Do you qualify for simplified reporting?

Spouses who operate a business together have a new option for reporting their business income. In the past, husband and wife joint owners were considered a partnership for reporting purposes. New rules, which took effect in 2007, give spouses the option of reporting their business income as two separate sole proprietorships.


Filing as two sole proprietorships reduces the number of returns that are required while reporting the income from the business just as before. The income and expenses from the business are allocated to each spouse based on their respective ownership interest. In most cases, income and expenses are split equally. Each spouse will report their share of the net earnings and pay self-employment tax on the total.

There are a few key points to consider before making this election. First, the spouses must file a joint return. Second, the spouses can be the only owners of the business. Third, each spouse must agree to the treatment as sole proprietorships. And lastly, both spouses must materially participate in the trade or business.

Tax Tips Small Business

  • Automobile Expenses

    Which is better - deducting the standard mileage rate or actual expenses?

    With the increasing cost of gas, it might be a good idea to revisit which tax deduction is the most beneficial - claiming 54 cents per mile or your actual vehicle expenses. Claiming the standard mileage rate is easier. All you have to do is keep track of your business miles and multiply them by the current rate. In addition to the standard mileage rate, you may also deduct the costs for parking and tolls. Plus, if you are self-employed, you can deduct the interest paid on your car loan.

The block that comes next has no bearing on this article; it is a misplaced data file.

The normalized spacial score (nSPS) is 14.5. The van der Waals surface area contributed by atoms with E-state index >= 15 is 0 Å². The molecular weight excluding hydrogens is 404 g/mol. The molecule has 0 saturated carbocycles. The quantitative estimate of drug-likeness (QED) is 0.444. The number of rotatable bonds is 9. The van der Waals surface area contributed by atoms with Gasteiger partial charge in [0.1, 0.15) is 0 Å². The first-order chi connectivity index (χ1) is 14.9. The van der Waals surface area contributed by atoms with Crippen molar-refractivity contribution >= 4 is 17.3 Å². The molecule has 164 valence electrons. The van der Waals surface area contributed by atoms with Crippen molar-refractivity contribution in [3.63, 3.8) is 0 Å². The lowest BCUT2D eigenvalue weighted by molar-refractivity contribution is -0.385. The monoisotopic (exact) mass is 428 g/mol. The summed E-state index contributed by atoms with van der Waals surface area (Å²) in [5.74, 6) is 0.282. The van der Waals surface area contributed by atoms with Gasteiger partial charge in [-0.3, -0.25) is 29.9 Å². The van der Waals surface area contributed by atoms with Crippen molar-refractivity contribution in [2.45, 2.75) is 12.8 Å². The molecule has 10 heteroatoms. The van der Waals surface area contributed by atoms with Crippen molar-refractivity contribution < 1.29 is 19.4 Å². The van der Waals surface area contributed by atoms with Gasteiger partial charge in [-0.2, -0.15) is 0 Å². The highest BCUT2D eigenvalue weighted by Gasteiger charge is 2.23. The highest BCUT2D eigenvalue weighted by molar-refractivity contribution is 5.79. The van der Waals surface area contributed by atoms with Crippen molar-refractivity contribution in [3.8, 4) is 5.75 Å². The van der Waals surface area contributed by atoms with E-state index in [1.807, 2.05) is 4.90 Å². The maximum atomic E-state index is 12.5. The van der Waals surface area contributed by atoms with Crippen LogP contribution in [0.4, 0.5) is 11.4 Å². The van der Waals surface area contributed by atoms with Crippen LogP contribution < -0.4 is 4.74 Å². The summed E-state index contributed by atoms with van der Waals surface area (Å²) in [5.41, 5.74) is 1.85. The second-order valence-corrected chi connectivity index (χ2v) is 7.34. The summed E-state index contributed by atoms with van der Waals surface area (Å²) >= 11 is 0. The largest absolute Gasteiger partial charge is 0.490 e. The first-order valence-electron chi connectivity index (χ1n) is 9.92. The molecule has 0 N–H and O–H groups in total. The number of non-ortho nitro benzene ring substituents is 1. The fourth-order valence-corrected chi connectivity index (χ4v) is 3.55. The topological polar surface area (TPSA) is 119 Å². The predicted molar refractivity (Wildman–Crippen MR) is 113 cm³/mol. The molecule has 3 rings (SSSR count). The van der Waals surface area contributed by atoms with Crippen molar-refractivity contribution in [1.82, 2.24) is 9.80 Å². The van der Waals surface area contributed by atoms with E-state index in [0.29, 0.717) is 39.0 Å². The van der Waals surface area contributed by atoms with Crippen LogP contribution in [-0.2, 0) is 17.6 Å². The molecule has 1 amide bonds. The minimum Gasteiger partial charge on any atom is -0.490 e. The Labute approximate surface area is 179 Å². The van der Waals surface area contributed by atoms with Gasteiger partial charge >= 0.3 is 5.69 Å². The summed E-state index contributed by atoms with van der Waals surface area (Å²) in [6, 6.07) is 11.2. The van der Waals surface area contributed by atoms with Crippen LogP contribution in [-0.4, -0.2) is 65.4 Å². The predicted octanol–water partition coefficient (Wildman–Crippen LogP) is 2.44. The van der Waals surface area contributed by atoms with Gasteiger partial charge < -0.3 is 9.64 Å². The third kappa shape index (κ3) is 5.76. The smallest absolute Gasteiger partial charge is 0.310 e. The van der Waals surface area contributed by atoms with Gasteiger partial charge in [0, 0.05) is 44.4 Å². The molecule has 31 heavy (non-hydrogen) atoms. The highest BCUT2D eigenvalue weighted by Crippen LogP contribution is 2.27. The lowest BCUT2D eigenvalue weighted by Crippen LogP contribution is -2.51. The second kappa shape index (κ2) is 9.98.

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Small Business Quick Tip

  • Business Credit Card

    Use your credit card to buy equipment and supplies that you will need in the upcoming year. Charges on your credit card for deductible business expenses are allowed in the year you make the purchase, not in the year the charge is paid. Pay off your credit card after the beginning of the year and avoid finance charges.
Sunday, 17th December 2017
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Tax Tips Personal

  • Money for College

    Are scholarships taxable?

    Many college students receive scholarships or fellowships to help pay for their education. If you are in college and received a scholarship or fellowship grant, there are a few key points to keep in mind. Qualified scholarships and fellowships are treated as tax-free and not included in taxable income if all of the following conditions are met:

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Personal Quick Tip

  • Organized Appointment

    Go to your tax appointment well organized. Have all your income statements such as W-2s and 1099s separate from your expenses. Make sure you have all the proper social security numbers for dependents, as well as their names as they appear on their social security card. Careful organization will save you time come tax season.